SNE and EDA urge the European Parliament and Council to respond to the report and to call upon the European Commission to take into account almost unanimous stakeholders’ call for the development of an appropriate legal scenario which ensures that young children in the EU will not be deprived of a safe, scientifically proven way to improve essential nutrient intakes and achieve a balanced diet.
Notes to editors:
- On 20 July 2016, Directive 2009/39/EC, also known as “PARNUTs” Directive, will be repealed with the entry into force of Regulation (EU) 609/2013 on Foods for Specific Groups (FSG).
- According to Article 12 of this Regulation, the Commission shall have presented a report on the necessity, if any, of special provisions for milk-based drinks and similar products intended for young children (by 20 July 2015).
- In its opinion on the nutrient requirements and dietary intakes of infants and young children in October 2013, EFSA concluded that “Fortified formulae, including young-child formula, are one of several means to increase n-3 PUFA, iron, vitamin D and iodine intakes in infants and young children living in Europe with inadequate or at risk of inadequate status of these nutrients.”
- In its EFSA opinion (July 2014), EFSA specified that “Young-child formula is the term proposed by the Panel for formulae intended for young children”.
- Young-child formula, are designed to meet the needs of young children aged 1-3 years as part of a mixed diet based on family foods. Like follow-on formula, for infants aged 6-12 months, they should not be used as a breast milk substitute before six months.
- During the Working Group of the Advisory Group on the Food Chain and Animal Health and Plant Health on young-child formula held on 19 September 2014, “the majority of the stakeholders were in favour of option 3b, namely to include young-child formulae in the definition of follow-on formula”.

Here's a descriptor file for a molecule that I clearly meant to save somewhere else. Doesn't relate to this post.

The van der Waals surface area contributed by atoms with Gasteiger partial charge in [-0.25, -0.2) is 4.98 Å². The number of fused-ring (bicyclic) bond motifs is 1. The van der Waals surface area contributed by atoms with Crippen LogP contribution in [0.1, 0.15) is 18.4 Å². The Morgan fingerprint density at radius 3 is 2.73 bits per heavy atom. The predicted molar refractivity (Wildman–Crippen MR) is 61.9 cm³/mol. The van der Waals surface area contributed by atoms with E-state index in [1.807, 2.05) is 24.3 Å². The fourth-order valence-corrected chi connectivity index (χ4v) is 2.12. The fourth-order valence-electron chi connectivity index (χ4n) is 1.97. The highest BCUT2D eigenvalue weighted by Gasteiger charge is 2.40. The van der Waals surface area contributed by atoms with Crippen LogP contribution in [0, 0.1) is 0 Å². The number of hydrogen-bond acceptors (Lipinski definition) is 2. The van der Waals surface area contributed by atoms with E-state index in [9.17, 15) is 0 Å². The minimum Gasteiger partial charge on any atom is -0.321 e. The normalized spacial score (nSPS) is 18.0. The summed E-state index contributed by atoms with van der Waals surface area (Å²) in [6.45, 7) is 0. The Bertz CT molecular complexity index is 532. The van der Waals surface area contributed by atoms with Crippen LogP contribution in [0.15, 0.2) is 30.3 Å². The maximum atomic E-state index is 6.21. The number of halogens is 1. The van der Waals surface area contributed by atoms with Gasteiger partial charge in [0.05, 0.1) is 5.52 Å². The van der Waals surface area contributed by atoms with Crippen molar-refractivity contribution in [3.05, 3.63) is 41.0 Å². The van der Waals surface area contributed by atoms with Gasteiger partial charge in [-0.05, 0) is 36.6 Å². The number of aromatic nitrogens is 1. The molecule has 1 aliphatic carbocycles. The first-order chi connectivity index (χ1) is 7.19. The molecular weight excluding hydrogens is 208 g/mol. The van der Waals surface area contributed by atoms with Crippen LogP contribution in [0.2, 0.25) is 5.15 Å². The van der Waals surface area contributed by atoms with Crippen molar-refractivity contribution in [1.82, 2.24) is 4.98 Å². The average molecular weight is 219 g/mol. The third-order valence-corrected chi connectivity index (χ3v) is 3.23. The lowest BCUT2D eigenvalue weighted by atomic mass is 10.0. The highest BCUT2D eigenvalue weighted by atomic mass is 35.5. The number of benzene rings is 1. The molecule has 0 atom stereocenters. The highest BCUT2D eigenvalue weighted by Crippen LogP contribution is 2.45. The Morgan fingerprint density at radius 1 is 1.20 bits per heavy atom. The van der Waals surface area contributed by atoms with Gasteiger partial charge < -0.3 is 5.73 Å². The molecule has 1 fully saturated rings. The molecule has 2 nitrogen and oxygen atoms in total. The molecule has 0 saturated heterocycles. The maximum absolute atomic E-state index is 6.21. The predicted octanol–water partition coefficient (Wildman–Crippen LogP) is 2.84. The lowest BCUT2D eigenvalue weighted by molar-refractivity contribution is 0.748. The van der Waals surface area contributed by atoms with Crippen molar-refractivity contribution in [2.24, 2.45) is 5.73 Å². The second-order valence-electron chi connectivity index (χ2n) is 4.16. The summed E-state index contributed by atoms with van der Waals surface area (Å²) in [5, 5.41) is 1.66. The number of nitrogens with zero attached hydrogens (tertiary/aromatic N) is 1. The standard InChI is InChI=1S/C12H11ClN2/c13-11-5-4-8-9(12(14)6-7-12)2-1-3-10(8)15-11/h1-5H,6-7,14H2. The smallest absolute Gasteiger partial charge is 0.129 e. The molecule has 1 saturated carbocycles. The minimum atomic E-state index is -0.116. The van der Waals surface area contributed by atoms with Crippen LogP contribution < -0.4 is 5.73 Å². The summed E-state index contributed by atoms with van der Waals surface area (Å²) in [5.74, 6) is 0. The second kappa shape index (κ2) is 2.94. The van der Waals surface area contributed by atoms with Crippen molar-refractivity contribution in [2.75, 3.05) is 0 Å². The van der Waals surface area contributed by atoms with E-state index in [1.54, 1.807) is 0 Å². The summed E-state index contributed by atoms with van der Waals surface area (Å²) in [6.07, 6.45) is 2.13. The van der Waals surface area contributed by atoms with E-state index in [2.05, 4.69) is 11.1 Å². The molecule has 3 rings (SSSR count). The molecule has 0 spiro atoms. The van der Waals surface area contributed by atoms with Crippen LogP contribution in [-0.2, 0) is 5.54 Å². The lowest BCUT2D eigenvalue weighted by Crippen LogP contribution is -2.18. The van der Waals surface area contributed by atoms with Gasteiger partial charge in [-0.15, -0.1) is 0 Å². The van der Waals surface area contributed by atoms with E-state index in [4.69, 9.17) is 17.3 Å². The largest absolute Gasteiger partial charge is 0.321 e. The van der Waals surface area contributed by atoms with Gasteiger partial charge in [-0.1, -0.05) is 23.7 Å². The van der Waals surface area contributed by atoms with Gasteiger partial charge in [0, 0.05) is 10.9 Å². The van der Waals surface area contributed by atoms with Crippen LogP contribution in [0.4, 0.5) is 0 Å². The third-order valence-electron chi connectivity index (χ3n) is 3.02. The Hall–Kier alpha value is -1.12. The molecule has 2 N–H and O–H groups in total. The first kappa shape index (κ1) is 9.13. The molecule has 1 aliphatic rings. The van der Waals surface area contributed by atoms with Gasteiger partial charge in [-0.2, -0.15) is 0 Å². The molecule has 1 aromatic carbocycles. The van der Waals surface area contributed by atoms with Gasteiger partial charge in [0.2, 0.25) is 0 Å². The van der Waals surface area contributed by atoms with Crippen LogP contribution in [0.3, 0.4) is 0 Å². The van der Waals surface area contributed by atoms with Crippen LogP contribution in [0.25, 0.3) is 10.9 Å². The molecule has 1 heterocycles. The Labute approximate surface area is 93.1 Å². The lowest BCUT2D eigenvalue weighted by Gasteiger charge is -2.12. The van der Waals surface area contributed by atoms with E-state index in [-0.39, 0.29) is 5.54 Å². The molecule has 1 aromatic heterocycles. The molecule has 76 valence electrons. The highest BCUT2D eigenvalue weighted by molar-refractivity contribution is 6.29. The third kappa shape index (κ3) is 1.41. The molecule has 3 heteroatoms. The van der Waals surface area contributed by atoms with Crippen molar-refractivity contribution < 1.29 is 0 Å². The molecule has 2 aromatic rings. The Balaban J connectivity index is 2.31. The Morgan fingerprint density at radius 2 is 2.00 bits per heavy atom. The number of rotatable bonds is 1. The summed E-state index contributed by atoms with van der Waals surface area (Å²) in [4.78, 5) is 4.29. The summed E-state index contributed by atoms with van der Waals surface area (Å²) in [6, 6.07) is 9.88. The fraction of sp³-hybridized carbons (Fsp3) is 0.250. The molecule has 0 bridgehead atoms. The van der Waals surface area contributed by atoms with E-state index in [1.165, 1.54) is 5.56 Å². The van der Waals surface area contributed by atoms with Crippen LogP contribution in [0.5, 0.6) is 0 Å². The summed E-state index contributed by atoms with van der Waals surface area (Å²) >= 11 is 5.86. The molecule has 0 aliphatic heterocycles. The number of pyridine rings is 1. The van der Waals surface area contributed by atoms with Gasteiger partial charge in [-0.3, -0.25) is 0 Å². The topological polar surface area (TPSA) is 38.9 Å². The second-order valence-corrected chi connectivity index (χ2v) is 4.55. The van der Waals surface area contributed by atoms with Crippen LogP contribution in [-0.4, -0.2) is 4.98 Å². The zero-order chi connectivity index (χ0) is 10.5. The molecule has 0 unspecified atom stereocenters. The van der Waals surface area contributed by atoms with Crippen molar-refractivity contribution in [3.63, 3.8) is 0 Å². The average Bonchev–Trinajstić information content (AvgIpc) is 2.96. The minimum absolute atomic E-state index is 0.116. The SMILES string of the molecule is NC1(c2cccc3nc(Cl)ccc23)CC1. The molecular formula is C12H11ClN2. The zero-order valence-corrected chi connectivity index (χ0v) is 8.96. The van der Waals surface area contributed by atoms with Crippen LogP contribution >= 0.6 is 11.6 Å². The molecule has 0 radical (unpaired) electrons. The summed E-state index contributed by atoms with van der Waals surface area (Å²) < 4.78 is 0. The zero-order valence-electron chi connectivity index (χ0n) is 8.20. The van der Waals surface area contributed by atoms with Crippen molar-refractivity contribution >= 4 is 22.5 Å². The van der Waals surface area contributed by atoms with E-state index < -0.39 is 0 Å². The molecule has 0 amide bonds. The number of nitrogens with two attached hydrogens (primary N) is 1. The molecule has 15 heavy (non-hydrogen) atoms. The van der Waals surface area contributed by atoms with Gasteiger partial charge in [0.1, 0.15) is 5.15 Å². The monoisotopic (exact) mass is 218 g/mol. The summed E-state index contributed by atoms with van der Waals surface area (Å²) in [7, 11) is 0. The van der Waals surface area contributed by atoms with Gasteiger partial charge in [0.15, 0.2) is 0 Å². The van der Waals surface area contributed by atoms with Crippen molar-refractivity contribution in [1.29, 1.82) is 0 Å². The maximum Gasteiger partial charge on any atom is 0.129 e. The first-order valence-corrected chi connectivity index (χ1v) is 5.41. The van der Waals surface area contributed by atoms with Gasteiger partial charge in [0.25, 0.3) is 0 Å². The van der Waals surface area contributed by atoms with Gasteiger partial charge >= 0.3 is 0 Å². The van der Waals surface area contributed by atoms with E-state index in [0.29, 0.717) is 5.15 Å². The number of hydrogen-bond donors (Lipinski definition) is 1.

- During the Expert Group on food intended for infants and young children, food for special medical purposes and total diet replacement for weight control held on 10 October 2014, “the majority of the Member States who intervened supported Option 3b”.
- EDA, SNE and many other organisations have asked the Commission on multiple occasions to recognise the needs and unanimous position of the majority of stakeholders in its report and support option 3b.
- Specialised Nutrition Europe (SNE) is the trade association representing the interests of the specialised nutrition industry across the European Union. SNE members are the national associations of 16 Member States and their members are the companies producing tailor made dietary solutions for populations with very specific nutritional needs including infants and young children, patients under medical supervision, sportspeople, overweight and obese consumers, and those suffering from coeliac disease
- EDA, the European Dairy Association, is the voice of the European milk processing companies, both cooperatives and privately owned dairies. Our membership consists of national dairy associations across Europe.